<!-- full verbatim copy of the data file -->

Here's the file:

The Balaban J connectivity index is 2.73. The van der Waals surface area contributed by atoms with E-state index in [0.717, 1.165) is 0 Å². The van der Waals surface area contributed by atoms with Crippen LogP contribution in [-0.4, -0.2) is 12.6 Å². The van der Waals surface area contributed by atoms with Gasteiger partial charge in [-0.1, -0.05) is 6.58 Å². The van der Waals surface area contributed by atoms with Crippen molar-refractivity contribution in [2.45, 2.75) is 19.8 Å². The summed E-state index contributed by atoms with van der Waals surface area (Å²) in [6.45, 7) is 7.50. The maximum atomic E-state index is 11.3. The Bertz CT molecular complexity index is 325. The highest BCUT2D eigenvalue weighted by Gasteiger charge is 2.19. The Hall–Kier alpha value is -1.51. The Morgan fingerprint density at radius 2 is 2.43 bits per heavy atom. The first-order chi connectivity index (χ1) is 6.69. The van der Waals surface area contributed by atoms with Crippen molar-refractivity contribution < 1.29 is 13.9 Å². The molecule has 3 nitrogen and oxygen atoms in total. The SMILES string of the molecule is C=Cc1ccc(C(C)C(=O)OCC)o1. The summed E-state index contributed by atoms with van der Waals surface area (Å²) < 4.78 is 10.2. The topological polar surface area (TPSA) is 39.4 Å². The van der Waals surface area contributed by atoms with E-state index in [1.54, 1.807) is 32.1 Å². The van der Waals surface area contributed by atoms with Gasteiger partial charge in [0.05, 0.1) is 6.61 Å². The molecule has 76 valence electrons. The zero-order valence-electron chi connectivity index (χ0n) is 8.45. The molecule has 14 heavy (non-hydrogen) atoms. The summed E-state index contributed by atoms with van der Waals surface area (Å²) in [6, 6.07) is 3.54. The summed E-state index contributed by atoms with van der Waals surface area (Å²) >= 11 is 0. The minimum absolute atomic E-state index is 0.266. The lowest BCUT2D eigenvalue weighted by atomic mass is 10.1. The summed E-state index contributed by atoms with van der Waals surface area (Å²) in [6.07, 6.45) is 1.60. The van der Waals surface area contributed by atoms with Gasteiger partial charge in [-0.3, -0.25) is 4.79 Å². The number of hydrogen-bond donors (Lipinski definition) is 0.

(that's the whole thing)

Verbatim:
The Balaban J connectivity index is 2.73. The van der Waals surface area contributed by atoms with E-state index in [0.717, 1.165) is 0 Å². The van der Waals surface area contributed by atoms with Crippen LogP contribution in [-0.4, -0.2) is 12.6 Å². The van der Waals surface area contributed by atoms with Gasteiger partial charge in [-0.1, -0.05) is 6.58 Å². The van der Waals surface area contributed by atoms with Crippen molar-refractivity contribution in [2.45, 2.75) is 19.8 Å². The summed E-state index contributed by atoms with van der Waals surface area (Å²) in [6.45, 7) is 7.50. The maximum atomic E-state index is 11.3. The Bertz CT molecular complexity index is 325. The highest BCUT2D eigenvalue weighted by Gasteiger charge is 2.19. The Hall–Kier alpha value is -1.51. The Morgan fingerprint density at radius 2 is 2.43 bits per heavy atom. The first-order chi connectivity index (χ1) is 6.69. The van der Waals surface area contributed by atoms with Crippen molar-refractivity contribution < 1.29 is 13.9 Å². The molecule has 3 nitrogen and oxygen atoms in total. The SMILES string of the molecule is C=Cc1ccc(C(C)C(=O)OCC)o1. The summed E-state index contributed by atoms with van der Waals surface area (Å²) < 4.78 is 10.2. The topological polar surface area (TPSA) is 39.4 Å². The van der Waals surface area contributed by atoms with E-state index in [1.54, 1.807) is 32.1 Å². The van der Waals surface area contributed by atoms with Gasteiger partial charge in [0.05, 0.1) is 6.61 Å². The molecule has 76 valence electrons. The zero-order valence-electron chi connectivity index (χ0n) is 8.45. The molecule has 14 heavy (non-hydrogen) atoms. The summed E-state index contributed by atoms with van der Waals surface area (Å²) in [6, 6.07) is 3.54. The summed E-state index contributed by atoms with van der Waals surface area (Å²) >= 11 is 0. The minimum absolute atomic E-state index is 0.266. The lowest BCUT2D eigenvalue weighted by atomic mass is 10.1. The summed E-state index contributed by atoms with van der Waals surface area (Å²) in [6.07, 6.45) is 1.60. The van der Waals surface area contributed by atoms with Gasteiger partial charge in [-0.3, -0.25) is 4.79 Å². The number of hydrogen-bond donors (Lipinski definition) is 0.